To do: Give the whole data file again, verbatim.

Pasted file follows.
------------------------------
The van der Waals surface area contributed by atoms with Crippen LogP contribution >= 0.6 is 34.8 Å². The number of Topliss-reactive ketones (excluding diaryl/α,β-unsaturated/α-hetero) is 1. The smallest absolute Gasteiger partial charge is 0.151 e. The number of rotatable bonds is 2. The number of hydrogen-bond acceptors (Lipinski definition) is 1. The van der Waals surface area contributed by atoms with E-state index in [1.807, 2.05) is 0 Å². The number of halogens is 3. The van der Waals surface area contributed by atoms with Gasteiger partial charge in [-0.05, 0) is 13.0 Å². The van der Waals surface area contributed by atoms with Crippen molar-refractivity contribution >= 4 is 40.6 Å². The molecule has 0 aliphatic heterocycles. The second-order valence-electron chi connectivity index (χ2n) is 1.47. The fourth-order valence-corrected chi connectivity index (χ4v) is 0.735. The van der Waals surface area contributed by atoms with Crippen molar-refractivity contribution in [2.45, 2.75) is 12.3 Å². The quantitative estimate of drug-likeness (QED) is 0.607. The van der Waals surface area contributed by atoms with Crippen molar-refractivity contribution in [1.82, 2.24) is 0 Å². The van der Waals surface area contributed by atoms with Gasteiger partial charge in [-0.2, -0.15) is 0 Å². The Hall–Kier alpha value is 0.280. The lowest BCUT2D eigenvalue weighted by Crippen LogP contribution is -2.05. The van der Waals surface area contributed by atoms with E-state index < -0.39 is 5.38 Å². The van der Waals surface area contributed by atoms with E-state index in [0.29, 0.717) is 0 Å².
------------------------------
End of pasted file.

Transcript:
The van der Waals surface area contributed by atoms with Crippen LogP contribution >= 0.6 is 34.8 Å². The number of Topliss-reactive ketones (excluding diaryl/α,β-unsaturated/α-hetero) is 1. The smallest absolute Gasteiger partial charge is 0.151 e. The number of rotatable bonds is 2. The number of hydrogen-bond acceptors (Lipinski definition) is 1. The van der Waals surface area contributed by atoms with E-state index in [1.807, 2.05) is 0 Å². The number of halogens is 3. The van der Waals surface area contributed by atoms with Gasteiger partial charge in [-0.05, 0) is 13.0 Å². The van der Waals surface area contributed by atoms with Crippen molar-refractivity contribution >= 4 is 40.6 Å². The molecule has 0 aliphatic heterocycles. The second-order valence-electron chi connectivity index (χ2n) is 1.47. The fourth-order valence-corrected chi connectivity index (χ4v) is 0.735. The van der Waals surface area contributed by atoms with Crippen molar-refractivity contribution in [2.45, 2.75) is 12.3 Å². The quantitative estimate of drug-likeness (QED) is 0.607. The van der Waals surface area contributed by atoms with Crippen molar-refractivity contribution in [1.82, 2.24) is 0 Å². The van der Waals surface area contributed by atoms with Gasteiger partial charge in [-0.2, -0.15) is 0 Å². The Hall–Kier alpha value is 0.280. The lowest BCUT2D eigenvalue weighted by Crippen LogP contribution is -2.05. The van der Waals surface area contributed by atoms with E-state index < -0.39 is 5.38 Å². The van der Waals surface area contributed by atoms with E-state index in [0.29, 0.717) is 0 Å².